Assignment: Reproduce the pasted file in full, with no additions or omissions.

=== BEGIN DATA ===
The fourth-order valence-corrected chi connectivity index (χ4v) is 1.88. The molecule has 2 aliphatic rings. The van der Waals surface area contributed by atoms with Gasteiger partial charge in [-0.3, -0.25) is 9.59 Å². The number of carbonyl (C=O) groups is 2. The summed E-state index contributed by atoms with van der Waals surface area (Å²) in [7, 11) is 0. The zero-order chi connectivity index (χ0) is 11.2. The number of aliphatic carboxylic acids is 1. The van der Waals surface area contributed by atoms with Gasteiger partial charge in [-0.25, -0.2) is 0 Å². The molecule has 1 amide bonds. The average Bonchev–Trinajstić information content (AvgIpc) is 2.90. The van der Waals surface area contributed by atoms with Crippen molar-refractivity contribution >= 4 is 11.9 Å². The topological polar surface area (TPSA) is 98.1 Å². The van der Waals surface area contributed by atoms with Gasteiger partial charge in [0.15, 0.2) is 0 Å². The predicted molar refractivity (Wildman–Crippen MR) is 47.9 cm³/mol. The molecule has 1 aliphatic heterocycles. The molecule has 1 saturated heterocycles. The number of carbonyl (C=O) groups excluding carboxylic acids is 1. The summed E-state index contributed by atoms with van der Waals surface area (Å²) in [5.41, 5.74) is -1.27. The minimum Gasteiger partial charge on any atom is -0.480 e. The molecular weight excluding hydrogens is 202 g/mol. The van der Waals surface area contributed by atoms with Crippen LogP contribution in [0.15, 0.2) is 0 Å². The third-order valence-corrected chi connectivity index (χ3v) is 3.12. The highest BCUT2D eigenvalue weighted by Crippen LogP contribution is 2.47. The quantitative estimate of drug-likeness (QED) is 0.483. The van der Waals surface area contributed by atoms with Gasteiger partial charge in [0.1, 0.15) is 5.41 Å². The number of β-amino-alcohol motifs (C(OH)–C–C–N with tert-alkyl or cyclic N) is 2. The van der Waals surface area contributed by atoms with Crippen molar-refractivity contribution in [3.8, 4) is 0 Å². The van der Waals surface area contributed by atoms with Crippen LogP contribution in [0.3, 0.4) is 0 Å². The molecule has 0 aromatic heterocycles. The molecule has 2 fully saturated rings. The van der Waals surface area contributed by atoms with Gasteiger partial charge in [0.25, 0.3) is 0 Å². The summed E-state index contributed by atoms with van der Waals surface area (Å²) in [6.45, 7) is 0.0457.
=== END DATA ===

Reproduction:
The fourth-order valence-corrected chi connectivity index (χ4v) is 1.88. The molecule has 2 aliphatic rings. The van der Waals surface area contributed by atoms with Gasteiger partial charge in [-0.3, -0.25) is 9.59 Å². The number of carbonyl (C=O) groups is 2. The summed E-state index contributed by atoms with van der Waals surface area (Å²) in [7, 11) is 0. The zero-order chi connectivity index (χ0) is 11.2. The number of aliphatic carboxylic acids is 1. The van der Waals surface area contributed by atoms with Gasteiger partial charge in [-0.25, -0.2) is 0 Å². The molecule has 1 amide bonds. The average Bonchev–Trinajstić information content (AvgIpc) is 2.90. The van der Waals surface area contributed by atoms with Crippen molar-refractivity contribution >= 4 is 11.9 Å². The topological polar surface area (TPSA) is 98.1 Å². The van der Waals surface area contributed by atoms with Gasteiger partial charge in [0.15, 0.2) is 0 Å². The predicted molar refractivity (Wildman–Crippen MR) is 47.9 cm³/mol. The molecule has 1 aliphatic heterocycles. The molecule has 1 saturated heterocycles. The number of carbonyl (C=O) groups excluding carboxylic acids is 1. The summed E-state index contributed by atoms with van der Waals surface area (Å²) in [5.41, 5.74) is -1.27. The minimum Gasteiger partial charge on any atom is -0.480 e. The molecular weight excluding hydrogens is 202 g/mol. The van der Waals surface area contributed by atoms with Crippen LogP contribution in [0.15, 0.2) is 0 Å². The third-order valence-corrected chi connectivity index (χ3v) is 3.12. The highest BCUT2D eigenvalue weighted by Crippen LogP contribution is 2.47. The quantitative estimate of drug-likeness (QED) is 0.483. The van der Waals surface area contributed by atoms with Gasteiger partial charge in [0.1, 0.15) is 5.41 Å². The number of β-amino-alcohol motifs (C(OH)–C–C–N with tert-alkyl or cyclic N) is 2. The van der Waals surface area contributed by atoms with Crippen molar-refractivity contribution in [3.8, 4) is 0 Å². The van der Waals surface area contributed by atoms with Crippen LogP contribution in [0.3, 0.4) is 0 Å². The molecule has 0 aromatic heterocycles. The molecule has 2 fully saturated rings. The van der Waals surface area contributed by atoms with Gasteiger partial charge in [0.25, 0.3) is 0 Å². The summed E-state index contributed by atoms with van der Waals surface area (Å²) in [6.45, 7) is 0.0457.